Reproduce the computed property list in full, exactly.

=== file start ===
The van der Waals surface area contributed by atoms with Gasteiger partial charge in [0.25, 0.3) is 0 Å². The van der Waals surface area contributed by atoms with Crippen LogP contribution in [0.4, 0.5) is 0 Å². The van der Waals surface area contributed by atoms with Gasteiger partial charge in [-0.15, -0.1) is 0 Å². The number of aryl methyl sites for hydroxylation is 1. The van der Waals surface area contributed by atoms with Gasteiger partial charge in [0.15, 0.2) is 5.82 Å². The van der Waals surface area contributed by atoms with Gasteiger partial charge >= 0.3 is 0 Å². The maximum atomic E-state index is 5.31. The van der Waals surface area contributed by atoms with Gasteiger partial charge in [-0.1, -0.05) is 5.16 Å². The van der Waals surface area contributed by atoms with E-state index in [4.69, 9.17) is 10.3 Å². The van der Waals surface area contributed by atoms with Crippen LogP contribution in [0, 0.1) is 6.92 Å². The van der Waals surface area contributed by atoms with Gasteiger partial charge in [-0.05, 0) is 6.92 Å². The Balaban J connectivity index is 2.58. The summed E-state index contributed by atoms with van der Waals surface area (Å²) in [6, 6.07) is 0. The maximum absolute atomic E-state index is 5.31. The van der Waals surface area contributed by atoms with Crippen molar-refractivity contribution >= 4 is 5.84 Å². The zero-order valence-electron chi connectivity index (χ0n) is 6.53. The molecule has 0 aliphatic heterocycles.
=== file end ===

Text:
The van der Waals surface area contributed by atoms with Gasteiger partial charge in [0.25, 0.3) is 0 Å². The van der Waals surface area contributed by atoms with Crippen LogP contribution in [0.4, 0.5) is 0 Å². The van der Waals surface area contributed by atoms with Gasteiger partial charge in [-0.15, -0.1) is 0 Å². The number of aryl methyl sites for hydroxylation is 1. The van der Waals surface area contributed by atoms with Gasteiger partial charge in [0.15, 0.2) is 5.82 Å². The van der Waals surface area contributed by atoms with Gasteiger partial charge >= 0.3 is 0 Å². The maximum atomic E-state index is 5.31. The van der Waals surface area contributed by atoms with Gasteiger partial charge in [-0.1, -0.05) is 5.16 Å². The van der Waals surface area contributed by atoms with E-state index in [4.69, 9.17) is 10.3 Å². The van der Waals surface area contributed by atoms with Crippen LogP contribution in [0, 0.1) is 6.92 Å². The van der Waals surface area contributed by atoms with Gasteiger partial charge in [-0.05, 0) is 6.92 Å². The Balaban J connectivity index is 2.58. The summed E-state index contributed by atoms with van der Waals surface area (Å²) in [6, 6.07) is 0. The maximum absolute atomic E-state index is 5.31. The van der Waals surface area contributed by atoms with Crippen molar-refractivity contribution >= 4 is 5.84 Å². The zero-order valence-electron chi connectivity index (χ0n) is 6.53. The molecule has 0 aliphatic heterocycles.